Every now and again, and then increasingly as things start looking worse, I get a comment like "how can you write about [thing that's not earth-shatteringly important] when the economy is [something terrible happening in the economy]." The twofold answer is, of course, that nobody can write exclusively about the most objectively important things all the time and secondarily that I try to focus write blog posts that I think are going to be good posts rather than just posts on objectively important topics. I don't, in general, have any opinions about the problems in the financial markets that go beyond the utterly obvious -- bad things seem to be afoot and I'm worried.
If you want non-stop coverage of the financial crisis from a center-left perspective, I'd recommend Delong and Krugman; from a more libertarian perspective there's Marginal Revolution and The Atlantic's own team of Megan McArdle and Clive Crook.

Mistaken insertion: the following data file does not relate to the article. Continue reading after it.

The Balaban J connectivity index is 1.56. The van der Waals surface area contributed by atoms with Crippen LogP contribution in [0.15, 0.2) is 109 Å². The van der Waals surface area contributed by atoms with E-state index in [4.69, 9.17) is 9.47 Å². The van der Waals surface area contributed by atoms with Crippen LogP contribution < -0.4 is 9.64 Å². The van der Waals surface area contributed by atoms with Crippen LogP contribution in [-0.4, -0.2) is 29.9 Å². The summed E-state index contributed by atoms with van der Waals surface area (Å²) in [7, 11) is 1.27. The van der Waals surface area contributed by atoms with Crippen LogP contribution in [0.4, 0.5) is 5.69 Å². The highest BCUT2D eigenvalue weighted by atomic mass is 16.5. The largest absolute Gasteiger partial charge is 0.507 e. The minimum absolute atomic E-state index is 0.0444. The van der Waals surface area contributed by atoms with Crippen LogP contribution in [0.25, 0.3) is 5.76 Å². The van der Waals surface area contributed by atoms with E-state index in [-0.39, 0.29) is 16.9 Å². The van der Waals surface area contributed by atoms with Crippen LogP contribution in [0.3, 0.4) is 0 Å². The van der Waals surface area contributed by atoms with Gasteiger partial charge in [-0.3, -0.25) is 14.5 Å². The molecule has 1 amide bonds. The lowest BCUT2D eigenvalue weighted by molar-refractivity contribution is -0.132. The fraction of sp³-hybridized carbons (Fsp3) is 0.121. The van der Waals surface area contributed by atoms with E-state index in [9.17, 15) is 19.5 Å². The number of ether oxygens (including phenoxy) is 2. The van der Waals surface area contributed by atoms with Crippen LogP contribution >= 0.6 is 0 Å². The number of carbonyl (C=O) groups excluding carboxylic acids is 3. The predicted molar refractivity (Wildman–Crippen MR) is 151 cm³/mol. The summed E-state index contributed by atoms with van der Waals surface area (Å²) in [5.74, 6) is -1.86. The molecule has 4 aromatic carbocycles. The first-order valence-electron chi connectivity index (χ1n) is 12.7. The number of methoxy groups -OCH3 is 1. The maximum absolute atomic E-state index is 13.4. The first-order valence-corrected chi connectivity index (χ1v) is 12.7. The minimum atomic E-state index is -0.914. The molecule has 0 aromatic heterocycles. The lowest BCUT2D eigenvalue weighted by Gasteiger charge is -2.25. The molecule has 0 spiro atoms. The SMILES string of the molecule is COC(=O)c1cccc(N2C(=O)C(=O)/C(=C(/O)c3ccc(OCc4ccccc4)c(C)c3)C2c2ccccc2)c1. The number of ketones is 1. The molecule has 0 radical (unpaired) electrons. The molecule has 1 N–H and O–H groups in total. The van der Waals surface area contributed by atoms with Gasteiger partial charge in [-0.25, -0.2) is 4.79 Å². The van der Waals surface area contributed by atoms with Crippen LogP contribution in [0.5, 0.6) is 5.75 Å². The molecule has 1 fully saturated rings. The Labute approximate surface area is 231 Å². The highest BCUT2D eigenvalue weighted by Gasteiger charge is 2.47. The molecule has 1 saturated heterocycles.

But speaking strictly as an ideologue, I don't necessarily have a problem with the government intervening to bail a bunch of rich guys out when their own bad decisions blow up in their faces if that's what's needed for the health of the overall economy, but this sort of thing is one of several reasons why I think the very rich should pay high tax rates and we shouldn't be happy about the prospect of ever-growing inequality. At a certain level, the game is rigged and you're not really bearing any risk.
UPDATE: Also the widely recommended Calculated Risk. Don't take the remarks here as intended to disparage the quality of analysis offered elsewhere. There are a lot of good economics blogs out there -- along with legal issues it's one of the best-covered issue niches of the blogosphere.
We want to hear what you think about this article. Submit a letter to the editor or write to email@example.com.